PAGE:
Stone’s Lastest Work Downtown Has Him In The CloudsPublished: December 15, 2011
Craig Stone of Art and American Indian Studies married Earth and sky in his latest public work on display in downtown Long Beach titled “Image Emergence: Promenade of Clouds.”
The expert in the design of small urban public spaces who joined the university in 1980 may be best known for his 1995 Belmont Shore creation, “Shadows Casting on the Shore,” which stained shadows of familiar images appear on the streets of the laid-back local community. But in his new project, finished in October, Stone recasts his shadows in sunlight and takes them one step further.
Asked to create an installation with regard to the future and the heavens, Stone looked to things that have had resonance since ancient times. Stone considered clouds and bird flocks, which allow those below to discover patterns and images as they emerge from apparent disorder.
“The interconnectedness of things and the relationship of finding order in disorder became the theme for the project,” said Stone. “Each sculpture in ‘Image Emergence: Promenade of Clouds’ works almost like a film negative as each cloud-shaped sculpture casts a shadow with an image within the shadow.” In addition to the shadows cast by the art itself, some of which stand 16 feet tall and 12 feet wide, Stone and his collaborators stained cloud-shaped shadows into the surface of the Promenade walkway. “The illusionary aspect is something I’m very interested in because it makes people slow down and begin to look at how they perceive things,” Stone said. “They might look at one shadow that I’ve stained or cast. They might begin to look at another shadow. They might begin to look at these interactions and make connections and become more aware of their environment.”
This new public work of art located on a three-block-long thoroughfare is part of a larger reworking of the Promenade by landscape architect Jon David Cicchetti, with whom Stone worked on nearby Signal Hill’s Hilltop Park with its distinctive trio of cut-out frames viewing the city below.
“I’ve never had an interest in making large stand-alone sculptures,” he said. “My work has always been more about integrating the artwork within the site.” If the viewer were to drive by the installation late at night, they might see constellations about 12 feet above the ground. Another quick look from the side might reveal a cloud-like sculpture. But within these steel shapes are hidden images. At night, when they’re lit from behind, the same cloud sculptures resemble things visible in the heavens at night. Images appear and disappear.
“The sculptures have been cut with hundreds of holes to allow through sunlight,” said Stone. “They project an image onto the ground or you can see an image from below, yet it is possible to look at the same sculpture and only see the shape of a cloud and the pattern on the surface of the sculpture. If you are looking down on a sunny day, the shadow from one of these sculptures would reveal something unusual about the sculpture above.”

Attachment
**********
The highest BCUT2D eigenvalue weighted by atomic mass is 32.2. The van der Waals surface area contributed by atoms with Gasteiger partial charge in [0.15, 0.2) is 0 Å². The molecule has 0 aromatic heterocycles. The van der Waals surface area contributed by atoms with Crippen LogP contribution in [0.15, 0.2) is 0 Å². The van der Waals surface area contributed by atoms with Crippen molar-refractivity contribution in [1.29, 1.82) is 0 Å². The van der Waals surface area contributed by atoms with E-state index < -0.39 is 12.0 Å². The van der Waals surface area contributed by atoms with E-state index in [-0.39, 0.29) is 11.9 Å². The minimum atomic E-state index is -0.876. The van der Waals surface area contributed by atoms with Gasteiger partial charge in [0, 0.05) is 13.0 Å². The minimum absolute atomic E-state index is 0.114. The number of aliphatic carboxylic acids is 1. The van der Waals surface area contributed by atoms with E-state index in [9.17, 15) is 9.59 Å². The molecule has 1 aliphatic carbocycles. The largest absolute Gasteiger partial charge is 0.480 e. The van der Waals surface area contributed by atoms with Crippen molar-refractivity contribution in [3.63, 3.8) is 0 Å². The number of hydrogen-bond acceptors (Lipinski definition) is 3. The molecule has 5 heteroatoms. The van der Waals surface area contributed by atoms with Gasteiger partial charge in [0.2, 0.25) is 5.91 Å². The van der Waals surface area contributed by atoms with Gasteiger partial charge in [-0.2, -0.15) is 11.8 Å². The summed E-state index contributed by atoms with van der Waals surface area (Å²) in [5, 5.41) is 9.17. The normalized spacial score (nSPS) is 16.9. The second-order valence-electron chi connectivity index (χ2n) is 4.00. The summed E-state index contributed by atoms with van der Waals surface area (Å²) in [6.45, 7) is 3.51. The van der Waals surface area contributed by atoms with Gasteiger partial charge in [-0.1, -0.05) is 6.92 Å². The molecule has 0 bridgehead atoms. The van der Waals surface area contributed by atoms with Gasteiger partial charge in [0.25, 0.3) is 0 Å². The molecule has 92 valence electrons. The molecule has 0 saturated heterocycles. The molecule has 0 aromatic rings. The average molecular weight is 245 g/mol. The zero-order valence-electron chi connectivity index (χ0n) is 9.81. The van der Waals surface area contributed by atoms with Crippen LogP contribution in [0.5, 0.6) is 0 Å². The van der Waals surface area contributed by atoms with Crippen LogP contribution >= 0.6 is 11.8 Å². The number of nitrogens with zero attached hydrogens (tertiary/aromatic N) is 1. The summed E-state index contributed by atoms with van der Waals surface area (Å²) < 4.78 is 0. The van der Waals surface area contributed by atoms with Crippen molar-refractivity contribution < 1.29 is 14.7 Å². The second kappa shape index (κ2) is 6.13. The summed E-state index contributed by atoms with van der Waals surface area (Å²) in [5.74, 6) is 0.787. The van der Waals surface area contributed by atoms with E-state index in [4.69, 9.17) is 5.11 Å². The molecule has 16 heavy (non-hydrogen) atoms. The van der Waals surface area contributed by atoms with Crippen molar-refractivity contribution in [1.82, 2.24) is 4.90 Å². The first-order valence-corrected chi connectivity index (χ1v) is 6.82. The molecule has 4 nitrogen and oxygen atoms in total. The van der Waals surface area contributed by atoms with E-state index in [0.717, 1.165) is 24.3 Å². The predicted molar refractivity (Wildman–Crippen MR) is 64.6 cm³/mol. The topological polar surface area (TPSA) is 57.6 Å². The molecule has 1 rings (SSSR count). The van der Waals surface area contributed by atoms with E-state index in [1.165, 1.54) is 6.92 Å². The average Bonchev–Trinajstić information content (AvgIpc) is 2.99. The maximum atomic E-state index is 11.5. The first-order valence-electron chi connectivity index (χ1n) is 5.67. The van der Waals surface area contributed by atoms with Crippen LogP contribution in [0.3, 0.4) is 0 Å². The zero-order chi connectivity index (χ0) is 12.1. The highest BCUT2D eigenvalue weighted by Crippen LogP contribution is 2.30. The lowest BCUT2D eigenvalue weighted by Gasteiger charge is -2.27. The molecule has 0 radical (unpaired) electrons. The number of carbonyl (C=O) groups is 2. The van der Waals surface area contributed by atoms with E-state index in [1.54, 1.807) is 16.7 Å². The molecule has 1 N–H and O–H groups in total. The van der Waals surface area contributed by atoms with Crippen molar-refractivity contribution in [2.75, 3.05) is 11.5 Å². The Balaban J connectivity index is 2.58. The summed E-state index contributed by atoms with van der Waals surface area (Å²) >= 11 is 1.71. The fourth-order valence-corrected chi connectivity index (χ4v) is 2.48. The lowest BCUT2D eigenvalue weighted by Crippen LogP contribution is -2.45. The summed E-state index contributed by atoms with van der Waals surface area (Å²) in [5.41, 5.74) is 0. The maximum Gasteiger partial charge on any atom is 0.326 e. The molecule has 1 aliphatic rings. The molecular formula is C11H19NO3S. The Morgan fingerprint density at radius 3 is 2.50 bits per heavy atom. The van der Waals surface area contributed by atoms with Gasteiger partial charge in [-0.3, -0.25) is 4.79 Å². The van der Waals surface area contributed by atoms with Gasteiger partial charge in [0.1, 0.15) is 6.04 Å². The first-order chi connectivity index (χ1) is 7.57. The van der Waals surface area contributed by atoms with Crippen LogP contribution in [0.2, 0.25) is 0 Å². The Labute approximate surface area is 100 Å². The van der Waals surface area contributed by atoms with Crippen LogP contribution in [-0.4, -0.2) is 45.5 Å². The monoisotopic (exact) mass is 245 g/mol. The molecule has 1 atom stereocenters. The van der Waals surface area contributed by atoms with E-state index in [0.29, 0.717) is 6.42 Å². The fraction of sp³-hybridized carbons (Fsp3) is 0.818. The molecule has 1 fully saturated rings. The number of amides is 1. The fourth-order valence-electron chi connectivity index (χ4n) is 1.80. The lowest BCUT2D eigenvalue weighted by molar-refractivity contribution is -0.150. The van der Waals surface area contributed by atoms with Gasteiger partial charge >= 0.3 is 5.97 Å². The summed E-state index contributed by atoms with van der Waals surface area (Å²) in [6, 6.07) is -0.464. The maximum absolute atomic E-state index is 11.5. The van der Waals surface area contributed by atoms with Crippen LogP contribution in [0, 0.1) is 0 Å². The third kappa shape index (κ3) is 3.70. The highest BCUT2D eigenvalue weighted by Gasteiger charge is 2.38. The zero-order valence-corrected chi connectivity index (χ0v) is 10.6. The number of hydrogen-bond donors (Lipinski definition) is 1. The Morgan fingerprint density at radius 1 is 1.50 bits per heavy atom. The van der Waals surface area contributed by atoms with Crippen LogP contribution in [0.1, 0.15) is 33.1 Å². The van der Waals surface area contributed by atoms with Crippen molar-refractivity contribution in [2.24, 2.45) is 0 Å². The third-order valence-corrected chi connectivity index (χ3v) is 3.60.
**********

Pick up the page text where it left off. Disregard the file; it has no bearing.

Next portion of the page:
At the end of the Promenade’s third block, a two-and-a-half-story-tall Works Progress Administration mural portrays beach life. Stone shrinks the size of his sculptures as the viewer walks in to the block to create a visual connection with the mural. He even provides one of his sculptures with its own pigeon. “I’ve never seen a sculpture that doesn’t have a pigeon on it,” he laughed. “That is part of the sculpture’s context.”
Stone received his bachelor’s and his Master of Fine Arts degrees from CSULB, the latter in 1988. His MFA thesis was awarded the Western Association of Graduate Schools (United States, Canada and Mexico) and the University Microfilms International’s Distinguished Master’s Thesis Award.
Stone is pleased with the ability of his “Clouds” to change from moment to moment, and from season to season. “If you go during the day, it would be difficult to have the same experience twice,” he said. “The sculptures have been placed in such a way that they generate imagery around the times when most people go to the adjacent Starbucks for morning and afternoon coffee and during lunch. People who are on the Promenade on a daily basis will be able to notice the pattern of the changing locations of the cast shadows as they mark the seasons.” This is very different than what visitors will experience at night. It is the visitor’s opportunity to enjoy two very different experiences from the same works of art.”
Stone likes the project’s freshness. “I don’t think you will go to another municipality and find sculptures in a plaza like this,” he said. “One of the things that interest me about art in public places is how each project is different and as you amplify certain aspects of a site you end up creating something unique.”
This type of public art is concerned with place making. It is reinforcing, amplifying and creating a unique sense of place for a particular site or community. Artist Jack Mackie has said that “Public art is the art of making places public.” Stone adds, “That a place becomes more public when folks slow down to observe and contemplate, to interact, to dance, to kiss, to frolic, to saunter and to strike up conversations with people who they do not know. This is the type of art that I am interested in making and the success of the project will be seen as this plaza becomes a more public place.”
Dedication of the project took place on Nov. 22 at Ocean Boulevard and Promenade.